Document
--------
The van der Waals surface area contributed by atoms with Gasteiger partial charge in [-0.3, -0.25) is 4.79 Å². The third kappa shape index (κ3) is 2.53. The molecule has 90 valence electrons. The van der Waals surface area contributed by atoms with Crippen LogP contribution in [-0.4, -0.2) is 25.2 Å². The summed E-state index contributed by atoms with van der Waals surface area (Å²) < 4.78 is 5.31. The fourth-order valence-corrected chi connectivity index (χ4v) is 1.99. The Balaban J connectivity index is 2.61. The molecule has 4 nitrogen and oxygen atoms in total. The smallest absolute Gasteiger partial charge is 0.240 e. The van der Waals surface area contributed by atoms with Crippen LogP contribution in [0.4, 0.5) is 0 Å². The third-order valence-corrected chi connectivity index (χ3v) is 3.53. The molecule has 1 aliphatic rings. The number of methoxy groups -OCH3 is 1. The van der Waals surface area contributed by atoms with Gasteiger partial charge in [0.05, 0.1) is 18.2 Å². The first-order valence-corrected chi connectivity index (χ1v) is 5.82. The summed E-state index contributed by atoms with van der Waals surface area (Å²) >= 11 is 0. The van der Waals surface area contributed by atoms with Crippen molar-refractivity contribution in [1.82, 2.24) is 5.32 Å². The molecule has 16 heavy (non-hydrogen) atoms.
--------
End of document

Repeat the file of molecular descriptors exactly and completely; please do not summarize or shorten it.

The van der Waals surface area contributed by atoms with Gasteiger partial charge in [-0.3, -0.25) is 4.79 Å². The third kappa shape index (κ3) is 2.53. The molecule has 90 valence electrons. The van der Waals surface area contributed by atoms with Crippen LogP contribution in [-0.4, -0.2) is 25.2 Å². The summed E-state index contributed by atoms with van der Waals surface area (Å²) < 4.78 is 5.31. The fourth-order valence-corrected chi connectivity index (χ4v) is 1.99. The Balaban J connectivity index is 2.61. The molecule has 4 nitrogen and oxygen atoms in total. The smallest absolute Gasteiger partial charge is 0.240 e. The van der Waals surface area contributed by atoms with Crippen LogP contribution in [0.4, 0.5) is 0 Å². The third-order valence-corrected chi connectivity index (χ3v) is 3.53. The molecule has 1 aliphatic rings. The number of methoxy groups -OCH3 is 1. The van der Waals surface area contributed by atoms with Gasteiger partial charge in [0.05, 0.1) is 18.2 Å². The first-order valence-corrected chi connectivity index (χ1v) is 5.82. The summed E-state index contributed by atoms with van der Waals surface area (Å²) >= 11 is 0. The van der Waals surface area contributed by atoms with Crippen molar-refractivity contribution in [1.82, 2.24) is 5.32 Å². The molecule has 16 heavy (non-hydrogen) atoms.